Numerous operator actuable input switches, such as 19 of FIG. 5, may also be employed to allow the operator to, for example, insert information identifying a particular category of passenger or to dump tokens accumulated on the inspection plate as well as for other purposes to be discussed later in greater detail. The switch, as illustrated in FIG. 5, may be periodically interrogated in a manner so as to recognize a change in that switch state only if three successive interrogations show the switch to first be in one state and thereafter on both the second and third interrogations to be in another state. Such successive interrogations function to filter out momentary switch closure or contact bounce. Optical isolation between the input switches and the processor may also be provided. Such an input switch may define a monetary amount so that the processor will accumulate a total of the monetary value corresponding to certain received token denominations and provide an output indication when the accumulated total becomes at least as large as the defined amount.
The chord length comparisons may be predicated on a stored token diameter range including a first stored value indicating a minimum acceptable chord length and a second stored value indicating a maximum acceptable chord length or each stored token diameter range may include a nominal chord length measurement along with acceptable tolerance ranges therefor.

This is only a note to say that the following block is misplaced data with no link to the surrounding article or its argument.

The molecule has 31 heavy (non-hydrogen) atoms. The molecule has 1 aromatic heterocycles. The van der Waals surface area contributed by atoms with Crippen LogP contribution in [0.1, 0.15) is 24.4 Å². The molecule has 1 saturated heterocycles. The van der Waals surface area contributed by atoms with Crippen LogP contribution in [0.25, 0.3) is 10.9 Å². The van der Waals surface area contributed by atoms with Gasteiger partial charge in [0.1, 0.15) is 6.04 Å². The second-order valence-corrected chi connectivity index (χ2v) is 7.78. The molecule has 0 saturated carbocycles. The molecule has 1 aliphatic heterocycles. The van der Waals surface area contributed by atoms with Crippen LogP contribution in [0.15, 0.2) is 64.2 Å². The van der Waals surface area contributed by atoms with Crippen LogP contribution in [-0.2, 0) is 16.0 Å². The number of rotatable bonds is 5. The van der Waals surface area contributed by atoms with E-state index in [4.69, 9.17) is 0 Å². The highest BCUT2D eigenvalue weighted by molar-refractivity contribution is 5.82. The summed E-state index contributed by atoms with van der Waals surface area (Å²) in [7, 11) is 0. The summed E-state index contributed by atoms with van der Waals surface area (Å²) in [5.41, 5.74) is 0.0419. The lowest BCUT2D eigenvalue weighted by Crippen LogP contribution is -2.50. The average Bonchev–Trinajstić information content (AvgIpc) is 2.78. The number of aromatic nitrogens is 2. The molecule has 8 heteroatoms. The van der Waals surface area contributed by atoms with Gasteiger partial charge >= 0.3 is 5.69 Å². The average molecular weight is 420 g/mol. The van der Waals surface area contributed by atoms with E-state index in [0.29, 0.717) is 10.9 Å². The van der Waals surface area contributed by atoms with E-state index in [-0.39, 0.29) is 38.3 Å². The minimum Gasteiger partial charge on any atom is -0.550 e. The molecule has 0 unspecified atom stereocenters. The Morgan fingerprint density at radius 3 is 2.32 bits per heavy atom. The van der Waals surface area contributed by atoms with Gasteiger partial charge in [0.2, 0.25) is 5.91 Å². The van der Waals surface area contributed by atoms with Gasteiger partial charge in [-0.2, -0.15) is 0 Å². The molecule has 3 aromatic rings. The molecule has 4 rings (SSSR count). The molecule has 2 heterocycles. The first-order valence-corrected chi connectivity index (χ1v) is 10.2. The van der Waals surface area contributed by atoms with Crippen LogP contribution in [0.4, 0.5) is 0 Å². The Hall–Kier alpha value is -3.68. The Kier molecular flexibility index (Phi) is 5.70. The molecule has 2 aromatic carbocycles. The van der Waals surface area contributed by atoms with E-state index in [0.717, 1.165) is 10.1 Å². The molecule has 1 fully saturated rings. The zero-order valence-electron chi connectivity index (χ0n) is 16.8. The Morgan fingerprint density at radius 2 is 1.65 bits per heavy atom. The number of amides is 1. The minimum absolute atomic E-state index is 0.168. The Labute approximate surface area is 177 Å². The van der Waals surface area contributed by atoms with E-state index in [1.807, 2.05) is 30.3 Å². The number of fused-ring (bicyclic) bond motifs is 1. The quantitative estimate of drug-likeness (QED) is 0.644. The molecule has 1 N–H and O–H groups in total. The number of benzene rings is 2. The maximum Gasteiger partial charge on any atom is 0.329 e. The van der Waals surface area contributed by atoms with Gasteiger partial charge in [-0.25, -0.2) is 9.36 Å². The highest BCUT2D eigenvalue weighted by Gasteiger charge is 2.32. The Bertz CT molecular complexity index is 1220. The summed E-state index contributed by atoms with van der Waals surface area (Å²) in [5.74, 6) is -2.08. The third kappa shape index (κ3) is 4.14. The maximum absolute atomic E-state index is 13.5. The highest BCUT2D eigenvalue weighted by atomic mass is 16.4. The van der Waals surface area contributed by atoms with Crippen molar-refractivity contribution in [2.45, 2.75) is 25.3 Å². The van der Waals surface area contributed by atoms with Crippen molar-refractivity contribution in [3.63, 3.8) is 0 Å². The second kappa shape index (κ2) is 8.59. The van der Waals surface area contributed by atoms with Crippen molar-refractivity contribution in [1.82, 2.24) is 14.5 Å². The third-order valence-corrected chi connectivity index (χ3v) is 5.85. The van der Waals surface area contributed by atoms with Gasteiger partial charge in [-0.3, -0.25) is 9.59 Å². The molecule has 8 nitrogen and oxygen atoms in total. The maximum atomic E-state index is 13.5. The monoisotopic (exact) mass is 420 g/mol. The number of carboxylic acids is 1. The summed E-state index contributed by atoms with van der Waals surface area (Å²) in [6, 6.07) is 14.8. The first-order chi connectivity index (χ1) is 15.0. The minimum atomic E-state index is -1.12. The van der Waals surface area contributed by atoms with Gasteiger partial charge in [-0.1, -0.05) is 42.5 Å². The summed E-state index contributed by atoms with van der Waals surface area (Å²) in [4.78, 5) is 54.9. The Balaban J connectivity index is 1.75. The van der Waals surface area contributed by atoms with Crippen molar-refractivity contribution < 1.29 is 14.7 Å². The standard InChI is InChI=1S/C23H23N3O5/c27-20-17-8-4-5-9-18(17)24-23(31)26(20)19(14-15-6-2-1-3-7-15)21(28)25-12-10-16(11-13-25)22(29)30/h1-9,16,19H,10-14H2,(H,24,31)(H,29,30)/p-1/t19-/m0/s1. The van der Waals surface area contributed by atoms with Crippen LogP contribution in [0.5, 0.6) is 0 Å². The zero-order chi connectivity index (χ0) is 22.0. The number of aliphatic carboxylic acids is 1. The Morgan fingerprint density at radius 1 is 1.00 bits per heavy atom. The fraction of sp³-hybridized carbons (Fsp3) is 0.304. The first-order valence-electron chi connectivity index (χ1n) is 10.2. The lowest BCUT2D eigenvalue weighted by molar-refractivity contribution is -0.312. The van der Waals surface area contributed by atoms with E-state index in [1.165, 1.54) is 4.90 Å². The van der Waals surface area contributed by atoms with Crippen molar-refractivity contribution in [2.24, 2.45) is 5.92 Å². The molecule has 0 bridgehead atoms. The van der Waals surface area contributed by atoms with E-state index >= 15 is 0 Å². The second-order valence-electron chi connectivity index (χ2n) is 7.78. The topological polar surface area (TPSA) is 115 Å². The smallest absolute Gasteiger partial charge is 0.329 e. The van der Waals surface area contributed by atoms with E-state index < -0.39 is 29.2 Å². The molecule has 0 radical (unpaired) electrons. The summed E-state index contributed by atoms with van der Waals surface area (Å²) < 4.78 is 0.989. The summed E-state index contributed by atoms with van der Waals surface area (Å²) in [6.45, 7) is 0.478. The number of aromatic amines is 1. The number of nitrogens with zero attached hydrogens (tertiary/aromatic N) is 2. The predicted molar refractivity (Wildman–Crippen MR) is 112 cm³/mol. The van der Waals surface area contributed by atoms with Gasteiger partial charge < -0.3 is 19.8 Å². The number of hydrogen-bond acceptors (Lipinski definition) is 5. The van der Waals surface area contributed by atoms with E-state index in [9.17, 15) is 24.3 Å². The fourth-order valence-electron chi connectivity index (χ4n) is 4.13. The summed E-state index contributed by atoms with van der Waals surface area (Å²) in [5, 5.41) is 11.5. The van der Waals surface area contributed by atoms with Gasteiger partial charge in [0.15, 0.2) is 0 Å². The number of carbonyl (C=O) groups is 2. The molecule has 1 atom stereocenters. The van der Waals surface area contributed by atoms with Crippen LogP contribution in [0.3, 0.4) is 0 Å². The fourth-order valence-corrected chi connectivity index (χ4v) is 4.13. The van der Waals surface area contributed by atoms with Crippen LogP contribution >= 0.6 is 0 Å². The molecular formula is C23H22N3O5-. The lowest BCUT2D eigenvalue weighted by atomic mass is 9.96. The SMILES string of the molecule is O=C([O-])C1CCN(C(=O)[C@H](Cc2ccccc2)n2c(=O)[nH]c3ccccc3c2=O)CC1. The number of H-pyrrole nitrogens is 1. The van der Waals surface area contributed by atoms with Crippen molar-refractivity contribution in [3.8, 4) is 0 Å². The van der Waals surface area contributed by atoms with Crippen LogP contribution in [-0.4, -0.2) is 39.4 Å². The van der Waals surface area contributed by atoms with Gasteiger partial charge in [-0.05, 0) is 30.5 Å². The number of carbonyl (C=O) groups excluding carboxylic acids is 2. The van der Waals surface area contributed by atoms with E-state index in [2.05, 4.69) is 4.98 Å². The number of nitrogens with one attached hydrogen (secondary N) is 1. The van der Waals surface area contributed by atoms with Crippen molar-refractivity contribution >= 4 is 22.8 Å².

Turning now particularly to the processor block diagram of FIG. 1, that processor is seen to include seven major components each of which may correspond to a commercially available integrated circuit chip. The components of FIG. 1 are, for example, available from Motorola, Inc. and are discussed in detail in the publication by that supplier entitled "M6800 Microcomputer System Design Data" published in 1976. Briefly, the microprocessor 21 is an integrated circuit which contains the logic and arithmetic circuitry for controlling the token receiving system and this microprocessor is connected by a bidirectional data bus 23 to a read only memory 25 which is a non-volatile storage device which contains the program and data for determining the actions of the microprocessor 21. The bidirectional data bus 23 also interconnects the microprocessor and a random access memory unit 27 which is read-write memory used by the microprocessor for temporary storage of the data. Three peripheral interface adapters 29, 31 and 33 are also coupled by way of the bidirectional data bus 23 to the microprocessor unit and function as programmable interface circuits to provide access between the microprocessor and the several input and output arrangements to be discussed subsequently. The microprocessor also receives two basic timing signals from a clock generator 35 described in greater detail in FIG. 3.
FIG. 1 further illustrates an address bus 37 which provides addressing information from the microprocessor 21 to the memories 25 and 27 as well as the peripheral interface adapters 29, 31 and 33 by way of non-inverting 8T97 buffers which are not illustrated but are described in detail in the aforementioned Motorola Systems Design publication. The address and control bus 37 provides three bits to an address decoder of conventional type such as a 74LS138 which converts those three bits to the one-out-of-eight code for determining the particular device being accessed. The address and control bus 37 further provides twelve bits for selecting the particular memory element or register being accessed within the device selected by the decoder. Two additional control lines on the address and control bus provide a valid memory address signal indicating the address bus lines have a valid address on them and that memory access is taking place but otherwise ignoring the address bus; and a read or write indication defining the direction of data flow on the data bus 23.